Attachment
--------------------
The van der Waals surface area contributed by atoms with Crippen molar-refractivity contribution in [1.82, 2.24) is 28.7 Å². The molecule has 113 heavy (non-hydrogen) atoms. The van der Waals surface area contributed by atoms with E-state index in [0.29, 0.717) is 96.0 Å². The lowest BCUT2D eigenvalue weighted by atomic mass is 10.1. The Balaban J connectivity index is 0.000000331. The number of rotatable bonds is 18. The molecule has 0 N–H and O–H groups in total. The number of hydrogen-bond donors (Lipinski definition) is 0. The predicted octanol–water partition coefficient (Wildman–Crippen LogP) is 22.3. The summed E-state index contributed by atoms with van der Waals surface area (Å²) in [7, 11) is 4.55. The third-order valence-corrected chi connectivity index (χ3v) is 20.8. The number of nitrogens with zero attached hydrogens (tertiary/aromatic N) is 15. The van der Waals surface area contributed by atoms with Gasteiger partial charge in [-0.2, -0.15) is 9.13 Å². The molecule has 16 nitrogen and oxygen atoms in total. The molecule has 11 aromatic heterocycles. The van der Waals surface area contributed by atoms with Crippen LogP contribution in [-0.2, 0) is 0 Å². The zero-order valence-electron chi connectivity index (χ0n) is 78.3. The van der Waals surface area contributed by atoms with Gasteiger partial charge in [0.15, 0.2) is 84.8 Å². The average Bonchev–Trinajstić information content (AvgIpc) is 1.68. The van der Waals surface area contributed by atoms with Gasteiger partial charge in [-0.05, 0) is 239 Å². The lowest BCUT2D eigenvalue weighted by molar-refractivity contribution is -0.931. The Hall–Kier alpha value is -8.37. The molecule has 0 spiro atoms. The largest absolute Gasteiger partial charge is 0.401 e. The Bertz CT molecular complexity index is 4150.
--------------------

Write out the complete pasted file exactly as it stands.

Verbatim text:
The van der Waals surface area contributed by atoms with Crippen molar-refractivity contribution in [1.82, 2.24) is 28.7 Å². The molecule has 113 heavy (non-hydrogen) atoms. The van der Waals surface area contributed by atoms with E-state index in [0.29, 0.717) is 96.0 Å². The lowest BCUT2D eigenvalue weighted by atomic mass is 10.1. The Balaban J connectivity index is 0.000000331. The number of rotatable bonds is 18. The molecule has 0 N–H and O–H groups in total. The number of hydrogen-bond donors (Lipinski definition) is 0. The predicted octanol–water partition coefficient (Wildman–Crippen LogP) is 22.3. The summed E-state index contributed by atoms with van der Waals surface area (Å²) in [7, 11) is 4.55. The third-order valence-corrected chi connectivity index (χ3v) is 20.8. The number of nitrogens with zero attached hydrogens (tertiary/aromatic N) is 15. The van der Waals surface area contributed by atoms with Gasteiger partial charge in [-0.2, -0.15) is 9.13 Å². The molecule has 16 nitrogen and oxygen atoms in total. The molecule has 11 aromatic heterocycles. The van der Waals surface area contributed by atoms with Crippen LogP contribution in [-0.2, 0) is 0 Å². The zero-order valence-electron chi connectivity index (χ0n) is 78.3. The van der Waals surface area contributed by atoms with Gasteiger partial charge in [0.15, 0.2) is 84.8 Å². The average Bonchev–Trinajstić information content (AvgIpc) is 1.68. The van der Waals surface area contributed by atoms with Gasteiger partial charge in [-0.05, 0) is 239 Å². The lowest BCUT2D eigenvalue weighted by molar-refractivity contribution is -0.931. The Hall–Kier alpha value is -8.37. The molecule has 0 spiro atoms. The largest absolute Gasteiger partial charge is 0.401 e. The Bertz CT molecular complexity index is 4150.